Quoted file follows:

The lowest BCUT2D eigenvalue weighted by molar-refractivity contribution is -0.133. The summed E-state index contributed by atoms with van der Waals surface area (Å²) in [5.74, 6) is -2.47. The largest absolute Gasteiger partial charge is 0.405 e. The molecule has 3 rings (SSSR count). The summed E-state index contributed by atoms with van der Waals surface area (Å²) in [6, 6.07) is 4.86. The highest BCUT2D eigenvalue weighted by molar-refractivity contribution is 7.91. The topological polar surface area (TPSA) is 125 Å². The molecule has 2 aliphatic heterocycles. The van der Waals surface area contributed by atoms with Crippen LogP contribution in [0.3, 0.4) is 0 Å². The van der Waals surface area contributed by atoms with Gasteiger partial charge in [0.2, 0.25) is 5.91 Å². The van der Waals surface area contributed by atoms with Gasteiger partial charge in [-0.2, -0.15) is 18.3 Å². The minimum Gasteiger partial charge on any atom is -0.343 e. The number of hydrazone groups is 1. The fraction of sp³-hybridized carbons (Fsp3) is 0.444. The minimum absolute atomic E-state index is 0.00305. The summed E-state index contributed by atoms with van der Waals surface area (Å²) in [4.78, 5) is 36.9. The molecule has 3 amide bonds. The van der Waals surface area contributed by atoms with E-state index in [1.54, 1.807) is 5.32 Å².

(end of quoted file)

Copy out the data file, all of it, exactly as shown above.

The lowest BCUT2D eigenvalue weighted by molar-refractivity contribution is -0.133. The summed E-state index contributed by atoms with van der Waals surface area (Å²) in [5.74, 6) is -2.47. The largest absolute Gasteiger partial charge is 0.405 e. The molecule has 3 rings (SSSR count). The summed E-state index contributed by atoms with van der Waals surface area (Å²) in [6, 6.07) is 4.86. The highest BCUT2D eigenvalue weighted by molar-refractivity contribution is 7.91. The topological polar surface area (TPSA) is 125 Å². The molecule has 2 aliphatic heterocycles. The van der Waals surface area contributed by atoms with Crippen LogP contribution in [0.3, 0.4) is 0 Å². The van der Waals surface area contributed by atoms with Gasteiger partial charge in [0.2, 0.25) is 5.91 Å². The van der Waals surface area contributed by atoms with Gasteiger partial charge in [-0.2, -0.15) is 18.3 Å². The minimum Gasteiger partial charge on any atom is -0.343 e. The number of hydrazone groups is 1. The fraction of sp³-hybridized carbons (Fsp3) is 0.444. The minimum absolute atomic E-state index is 0.00305. The summed E-state index contributed by atoms with van der Waals surface area (Å²) in [4.78, 5) is 36.9. The molecule has 3 amide bonds. The van der Waals surface area contributed by atoms with E-state index in [1.54, 1.807) is 5.32 Å².